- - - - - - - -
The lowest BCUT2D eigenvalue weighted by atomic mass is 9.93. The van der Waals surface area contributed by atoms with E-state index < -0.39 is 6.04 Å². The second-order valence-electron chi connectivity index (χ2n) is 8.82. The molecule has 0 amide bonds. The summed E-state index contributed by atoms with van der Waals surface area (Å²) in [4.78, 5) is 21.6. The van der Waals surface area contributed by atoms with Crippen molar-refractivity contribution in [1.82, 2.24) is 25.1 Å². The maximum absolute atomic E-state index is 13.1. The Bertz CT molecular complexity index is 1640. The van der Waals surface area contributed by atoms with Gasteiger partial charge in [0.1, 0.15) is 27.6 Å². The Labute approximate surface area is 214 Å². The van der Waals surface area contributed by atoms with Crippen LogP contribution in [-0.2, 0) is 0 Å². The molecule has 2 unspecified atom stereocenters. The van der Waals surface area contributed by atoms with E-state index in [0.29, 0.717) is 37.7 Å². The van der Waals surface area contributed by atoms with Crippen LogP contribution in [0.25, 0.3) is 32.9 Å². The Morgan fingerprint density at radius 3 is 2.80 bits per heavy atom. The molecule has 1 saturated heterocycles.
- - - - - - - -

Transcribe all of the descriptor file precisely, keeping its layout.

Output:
The lowest BCUT2D eigenvalue weighted by atomic mass is 9.93. The van der Waals surface area contributed by atoms with E-state index < -0.39 is 6.04 Å². The second-order valence-electron chi connectivity index (χ2n) is 8.82. The molecule has 0 amide bonds. The summed E-state index contributed by atoms with van der Waals surface area (Å²) in [4.78, 5) is 21.6. The van der Waals surface area contributed by atoms with Crippen molar-refractivity contribution in [1.82, 2.24) is 25.1 Å². The maximum absolute atomic E-state index is 13.1. The Bertz CT molecular complexity index is 1640. The van der Waals surface area contributed by atoms with Gasteiger partial charge in [0.1, 0.15) is 27.6 Å². The Labute approximate surface area is 214 Å². The van der Waals surface area contributed by atoms with Crippen LogP contribution in [-0.2, 0) is 0 Å². The molecule has 2 unspecified atom stereocenters. The van der Waals surface area contributed by atoms with E-state index in [0.29, 0.717) is 37.7 Å². The van der Waals surface area contributed by atoms with Crippen LogP contribution in [0.25, 0.3) is 32.9 Å². The Morgan fingerprint density at radius 3 is 2.80 bits per heavy atom. The molecule has 1 saturated heterocycles.